Yield potential drops when corn is not planted at the right depth, says University of Missouri Extension corn specialist Greg Luce.
The right planting depth improves the chance of a good stand, Luce says.
“The old rule of thumb—or index finger in this case—is to plant corn at a depth equal to the second knuckle on your index finger,” Luce says. That sounds simple enough, except the length of index fingers varies from farmer to farmer.
Most university extension publications across the Midwest recommend a depth of 1.5 to 2.5 inches. Luce says most agronomists agree that planting corn too shallow leads to more problems than planting too deep. “From my experiences, bad things happen when corn seed is planted shallower than 1.5 inches.” He recommends a depth of 2 inches.
The 2-inch depth allows good seed-to-soil contact for consistent moisture levels throughout the seedbed. Uneven soil moisture in the seed zone is the main cause of uneven emergence and an 8 to 10 percent yield loss, according to a publication by Wisconsin and Illinois agronomists.
Luce says the 2-inch depth helps the plant establish a strong nodal root system, which provides structural support and allows for better water and nutrient intake for the plant. A good nodal root system reduces early-season root lodging and helps the plant perform better under drought stress.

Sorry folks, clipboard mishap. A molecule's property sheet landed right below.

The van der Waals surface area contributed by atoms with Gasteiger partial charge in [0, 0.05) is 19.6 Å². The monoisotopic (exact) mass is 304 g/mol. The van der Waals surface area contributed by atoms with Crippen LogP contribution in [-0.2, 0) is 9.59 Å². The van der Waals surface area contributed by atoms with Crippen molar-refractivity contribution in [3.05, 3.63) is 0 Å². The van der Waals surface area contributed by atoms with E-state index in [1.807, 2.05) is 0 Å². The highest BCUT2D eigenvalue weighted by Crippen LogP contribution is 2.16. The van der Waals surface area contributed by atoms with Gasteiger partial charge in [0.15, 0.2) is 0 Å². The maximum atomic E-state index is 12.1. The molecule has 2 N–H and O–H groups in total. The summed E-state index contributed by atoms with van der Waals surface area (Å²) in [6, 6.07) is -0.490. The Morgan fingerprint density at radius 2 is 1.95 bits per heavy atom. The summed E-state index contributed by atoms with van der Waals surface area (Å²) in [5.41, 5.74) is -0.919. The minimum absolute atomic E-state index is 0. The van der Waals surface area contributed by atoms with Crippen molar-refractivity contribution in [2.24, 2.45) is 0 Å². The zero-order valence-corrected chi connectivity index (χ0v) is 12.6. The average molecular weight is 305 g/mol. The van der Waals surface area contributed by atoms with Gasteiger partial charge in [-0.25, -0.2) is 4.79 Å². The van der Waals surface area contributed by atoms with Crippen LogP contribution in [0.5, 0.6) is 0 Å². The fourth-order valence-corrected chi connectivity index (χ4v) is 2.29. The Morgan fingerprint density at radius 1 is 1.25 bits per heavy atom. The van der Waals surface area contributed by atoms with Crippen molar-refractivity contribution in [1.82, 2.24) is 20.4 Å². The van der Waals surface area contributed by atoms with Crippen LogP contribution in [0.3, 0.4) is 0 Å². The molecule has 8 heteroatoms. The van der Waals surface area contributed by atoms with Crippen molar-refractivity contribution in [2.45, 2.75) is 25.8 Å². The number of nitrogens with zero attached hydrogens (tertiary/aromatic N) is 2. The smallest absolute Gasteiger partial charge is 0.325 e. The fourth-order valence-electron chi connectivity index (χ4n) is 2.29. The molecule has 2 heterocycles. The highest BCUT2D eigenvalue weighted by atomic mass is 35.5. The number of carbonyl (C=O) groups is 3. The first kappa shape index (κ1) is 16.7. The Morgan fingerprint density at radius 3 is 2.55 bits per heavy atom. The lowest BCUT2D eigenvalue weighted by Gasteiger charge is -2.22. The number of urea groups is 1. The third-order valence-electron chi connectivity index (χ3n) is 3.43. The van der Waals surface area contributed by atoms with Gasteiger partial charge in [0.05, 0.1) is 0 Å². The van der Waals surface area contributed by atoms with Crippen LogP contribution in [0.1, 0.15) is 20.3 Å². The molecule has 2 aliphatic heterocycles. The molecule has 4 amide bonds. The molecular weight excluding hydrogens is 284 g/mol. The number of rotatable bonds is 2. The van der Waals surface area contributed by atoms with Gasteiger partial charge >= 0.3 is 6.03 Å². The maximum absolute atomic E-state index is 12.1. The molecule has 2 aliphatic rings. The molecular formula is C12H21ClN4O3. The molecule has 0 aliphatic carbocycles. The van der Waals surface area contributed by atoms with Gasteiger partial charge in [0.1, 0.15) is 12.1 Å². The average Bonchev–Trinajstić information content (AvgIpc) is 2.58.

But there are exceptions to the planting depth rules, says Luce.
If soil is dry at planting time, seeds should be planted to moisture to increase chances of uniform emergence. Soil texture also affects suggested planting depth. Plant seeds no more than 2.5 inches in heavy-textured soils and soils with high clay content. Lighter, sandy textured soils accept seeding at 3 inches deep.
Evaluate individual fields for soil types, conditions and tillage practices as you consider proper planting depth, Luce says.
“In summary,” Luce says, “never plant corn less than 1.5 inches deep; 1.75 to 2.25 inches is an ideal target, but, depending on soil type and conditions, seeds may be planted up to 3 inches deep without any effect on stand establishment.”
Source: Greg Luce, University of Missouri